Matt Cowley, Tauranga Business Chamber
- Plan your daily, monthly, and yearly breaks, and stick to them.
- Delegating decisions and empowering other team members can be liberating for leaders.
- Reach out to someone independent who can share honest feedback and give you a helicopter view of your situation.
- Good exercise, eating and sleep are the best cures for stress.
Rob Gartshore, Gartshore Group
- Be positive and encourage staff to be positive.
- Provide clear communication and ensure adequate support mechanisms are in place for stressful situations.
- Celebrate successes ie. awards, completed projects, completed apprenticeships or promotions.
- Be flexible with work hours and encourage staff to take breaks.
- Emphasise a work/life balance.
- Provide a fun, positive working environment and social club, staff barbecues, icecream...
- Provide a structured career path, funding and guidance to advance staff careers.
- Provide annual health checks.
- Encourage staff to look out for each other.
- Actively monitor and look for early signs of burnout.
Jamie Lunam, Jenkins Freshpac Systems Ltd
- We operate a fatigue policy that aims to monitor workloads and hours of work.
- Wherever possible we provide a very flexible work environment, with several departments that choose their start and finish times and admin staff choosing where they work currently.
- Activities that make me switch off are tinkering in my workshop, gardening, lawns.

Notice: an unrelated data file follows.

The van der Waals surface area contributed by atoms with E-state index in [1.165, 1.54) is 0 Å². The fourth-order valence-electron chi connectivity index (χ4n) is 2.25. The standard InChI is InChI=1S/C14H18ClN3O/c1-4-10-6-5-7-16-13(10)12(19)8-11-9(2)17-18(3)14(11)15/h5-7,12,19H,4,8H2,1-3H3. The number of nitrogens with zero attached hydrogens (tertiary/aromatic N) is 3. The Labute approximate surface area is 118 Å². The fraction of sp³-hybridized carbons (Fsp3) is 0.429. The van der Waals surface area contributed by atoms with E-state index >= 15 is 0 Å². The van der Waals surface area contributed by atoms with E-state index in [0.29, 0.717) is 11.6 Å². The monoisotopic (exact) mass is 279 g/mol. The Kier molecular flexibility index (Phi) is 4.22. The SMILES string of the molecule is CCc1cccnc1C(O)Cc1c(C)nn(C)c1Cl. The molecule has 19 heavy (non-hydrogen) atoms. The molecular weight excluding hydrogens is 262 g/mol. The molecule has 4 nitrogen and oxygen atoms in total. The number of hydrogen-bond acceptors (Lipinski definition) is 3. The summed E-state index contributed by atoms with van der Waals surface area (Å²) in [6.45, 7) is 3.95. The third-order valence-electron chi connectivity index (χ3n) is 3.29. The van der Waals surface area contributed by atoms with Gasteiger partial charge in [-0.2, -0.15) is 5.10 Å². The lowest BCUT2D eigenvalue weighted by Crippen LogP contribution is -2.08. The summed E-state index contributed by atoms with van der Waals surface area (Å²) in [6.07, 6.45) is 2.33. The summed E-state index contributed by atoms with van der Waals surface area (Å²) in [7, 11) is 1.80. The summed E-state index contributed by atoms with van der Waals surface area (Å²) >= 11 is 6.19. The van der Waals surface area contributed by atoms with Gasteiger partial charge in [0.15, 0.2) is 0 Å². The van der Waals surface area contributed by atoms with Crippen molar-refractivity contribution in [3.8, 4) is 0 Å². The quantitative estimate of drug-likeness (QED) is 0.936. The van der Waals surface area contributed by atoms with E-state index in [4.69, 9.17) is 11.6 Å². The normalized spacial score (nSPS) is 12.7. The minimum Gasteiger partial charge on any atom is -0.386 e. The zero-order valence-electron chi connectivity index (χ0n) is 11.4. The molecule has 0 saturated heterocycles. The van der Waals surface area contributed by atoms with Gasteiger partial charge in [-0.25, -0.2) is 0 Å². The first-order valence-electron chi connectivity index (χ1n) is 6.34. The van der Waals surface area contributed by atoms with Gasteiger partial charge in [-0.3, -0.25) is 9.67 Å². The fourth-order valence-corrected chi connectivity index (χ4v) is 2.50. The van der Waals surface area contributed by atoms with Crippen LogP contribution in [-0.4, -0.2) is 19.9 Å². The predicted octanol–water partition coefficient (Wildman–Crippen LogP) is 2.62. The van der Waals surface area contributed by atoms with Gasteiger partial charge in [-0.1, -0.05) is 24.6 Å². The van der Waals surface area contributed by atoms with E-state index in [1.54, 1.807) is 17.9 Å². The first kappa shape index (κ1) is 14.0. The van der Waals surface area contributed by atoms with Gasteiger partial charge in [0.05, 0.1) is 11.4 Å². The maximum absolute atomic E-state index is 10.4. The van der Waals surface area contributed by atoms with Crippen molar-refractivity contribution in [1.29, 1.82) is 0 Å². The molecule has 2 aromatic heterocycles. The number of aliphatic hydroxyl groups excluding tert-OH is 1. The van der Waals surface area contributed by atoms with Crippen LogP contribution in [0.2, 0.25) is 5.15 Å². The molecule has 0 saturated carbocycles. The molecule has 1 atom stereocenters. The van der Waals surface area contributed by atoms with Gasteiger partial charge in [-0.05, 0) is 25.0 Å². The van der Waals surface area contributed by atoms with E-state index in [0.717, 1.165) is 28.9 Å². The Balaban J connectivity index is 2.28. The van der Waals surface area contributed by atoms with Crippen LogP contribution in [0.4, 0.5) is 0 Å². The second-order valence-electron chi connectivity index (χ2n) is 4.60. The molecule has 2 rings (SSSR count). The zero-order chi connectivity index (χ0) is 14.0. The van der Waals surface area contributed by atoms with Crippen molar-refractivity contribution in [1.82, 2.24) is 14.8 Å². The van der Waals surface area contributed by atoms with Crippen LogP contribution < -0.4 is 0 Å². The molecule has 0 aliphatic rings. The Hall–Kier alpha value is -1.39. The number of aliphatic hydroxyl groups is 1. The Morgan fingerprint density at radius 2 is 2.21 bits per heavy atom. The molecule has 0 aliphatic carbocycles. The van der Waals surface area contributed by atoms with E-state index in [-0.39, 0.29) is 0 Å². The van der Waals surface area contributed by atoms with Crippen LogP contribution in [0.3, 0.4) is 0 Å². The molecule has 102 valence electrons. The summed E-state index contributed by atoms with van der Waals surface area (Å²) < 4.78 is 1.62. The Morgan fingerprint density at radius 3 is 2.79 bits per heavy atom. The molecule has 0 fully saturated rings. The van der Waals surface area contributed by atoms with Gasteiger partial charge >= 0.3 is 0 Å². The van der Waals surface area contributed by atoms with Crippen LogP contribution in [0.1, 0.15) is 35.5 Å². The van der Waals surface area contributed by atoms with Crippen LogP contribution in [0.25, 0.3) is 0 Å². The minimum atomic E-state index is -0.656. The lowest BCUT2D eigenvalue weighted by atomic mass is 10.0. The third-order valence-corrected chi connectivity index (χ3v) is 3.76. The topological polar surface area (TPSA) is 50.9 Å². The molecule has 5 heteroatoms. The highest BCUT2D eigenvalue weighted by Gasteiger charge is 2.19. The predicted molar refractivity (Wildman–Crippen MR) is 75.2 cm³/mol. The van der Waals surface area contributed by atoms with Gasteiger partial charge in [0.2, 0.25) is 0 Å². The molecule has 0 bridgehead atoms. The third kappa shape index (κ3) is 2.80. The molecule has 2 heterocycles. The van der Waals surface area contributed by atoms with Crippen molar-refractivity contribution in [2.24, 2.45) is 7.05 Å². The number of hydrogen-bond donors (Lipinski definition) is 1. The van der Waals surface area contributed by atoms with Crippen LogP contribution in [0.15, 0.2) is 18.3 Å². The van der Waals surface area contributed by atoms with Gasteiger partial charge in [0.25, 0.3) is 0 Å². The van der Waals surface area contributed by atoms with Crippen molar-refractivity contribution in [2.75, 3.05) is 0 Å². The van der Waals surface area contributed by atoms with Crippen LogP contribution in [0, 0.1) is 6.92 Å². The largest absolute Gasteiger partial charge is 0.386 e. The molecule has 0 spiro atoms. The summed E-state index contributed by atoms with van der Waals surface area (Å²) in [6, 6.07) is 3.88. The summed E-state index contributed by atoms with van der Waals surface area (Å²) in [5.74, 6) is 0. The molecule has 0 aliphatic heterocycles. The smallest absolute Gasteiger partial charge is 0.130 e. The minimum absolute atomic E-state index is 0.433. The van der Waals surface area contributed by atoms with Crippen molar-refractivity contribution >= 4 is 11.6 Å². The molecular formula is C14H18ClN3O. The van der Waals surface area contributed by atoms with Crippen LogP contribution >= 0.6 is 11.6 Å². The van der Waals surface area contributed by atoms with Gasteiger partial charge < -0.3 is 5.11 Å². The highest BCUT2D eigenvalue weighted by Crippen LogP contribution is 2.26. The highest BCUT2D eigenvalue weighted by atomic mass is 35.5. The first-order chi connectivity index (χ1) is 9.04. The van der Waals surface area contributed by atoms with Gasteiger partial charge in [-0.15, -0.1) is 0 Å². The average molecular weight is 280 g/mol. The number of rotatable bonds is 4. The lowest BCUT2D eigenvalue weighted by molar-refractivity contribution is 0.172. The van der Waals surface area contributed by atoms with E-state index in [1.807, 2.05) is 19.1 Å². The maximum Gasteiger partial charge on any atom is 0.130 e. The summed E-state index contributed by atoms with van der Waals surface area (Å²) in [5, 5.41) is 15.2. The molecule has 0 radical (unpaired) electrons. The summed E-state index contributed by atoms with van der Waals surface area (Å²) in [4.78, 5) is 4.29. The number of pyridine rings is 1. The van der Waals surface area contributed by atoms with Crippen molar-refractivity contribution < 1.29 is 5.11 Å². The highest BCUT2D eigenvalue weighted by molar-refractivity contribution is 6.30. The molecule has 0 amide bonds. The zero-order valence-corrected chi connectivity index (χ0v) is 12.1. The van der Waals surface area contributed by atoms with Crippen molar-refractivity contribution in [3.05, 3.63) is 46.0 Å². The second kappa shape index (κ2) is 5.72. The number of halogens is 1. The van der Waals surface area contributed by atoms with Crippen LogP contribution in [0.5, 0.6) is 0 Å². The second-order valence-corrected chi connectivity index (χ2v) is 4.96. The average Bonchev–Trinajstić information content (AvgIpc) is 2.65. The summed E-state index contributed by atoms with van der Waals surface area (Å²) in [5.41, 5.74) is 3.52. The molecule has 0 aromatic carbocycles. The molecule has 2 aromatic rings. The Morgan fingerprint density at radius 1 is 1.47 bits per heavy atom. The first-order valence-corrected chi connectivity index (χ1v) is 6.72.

- When I go to bed, I read fiction otherwise the cogs start grinding away!
Mount Pack and Cool managing director Brendon Lee
- Get back to the basics with a good diet, good sleep, and regular exercise.
- Fresh air and time outside in the morning before heading into work is my absolute non-negotiable.
Bay Office Products Depot general manager Jeff Halford
- Keep the mood light.
- Help each other through tough times.
- Celebrate the wins – big and small.
Where to get help:
● Lifeline: 0800 543 354 (available 24/7)
● Suicide Crisis Helpline: 0508 828 865 (0508 TAUTOKO) (available 24/7)
● Youth services: (06) 3555 906
● Youthline: 0800 376 633
● Kidsline: 0800 543 754 (available 24/7)
● Whatsup: 0800 942 8787 (1pm to 11pm)
● Depression helpline: 0800 111 757 (available 24/7)
● Rainbow Youth: (09) 376 4155
● Helpline: 1737
● Anxiety Helpline: 0800 ANXIETY (0800 269 4389)
If it is an emergency and you feel like you or someone else is at risk, call 111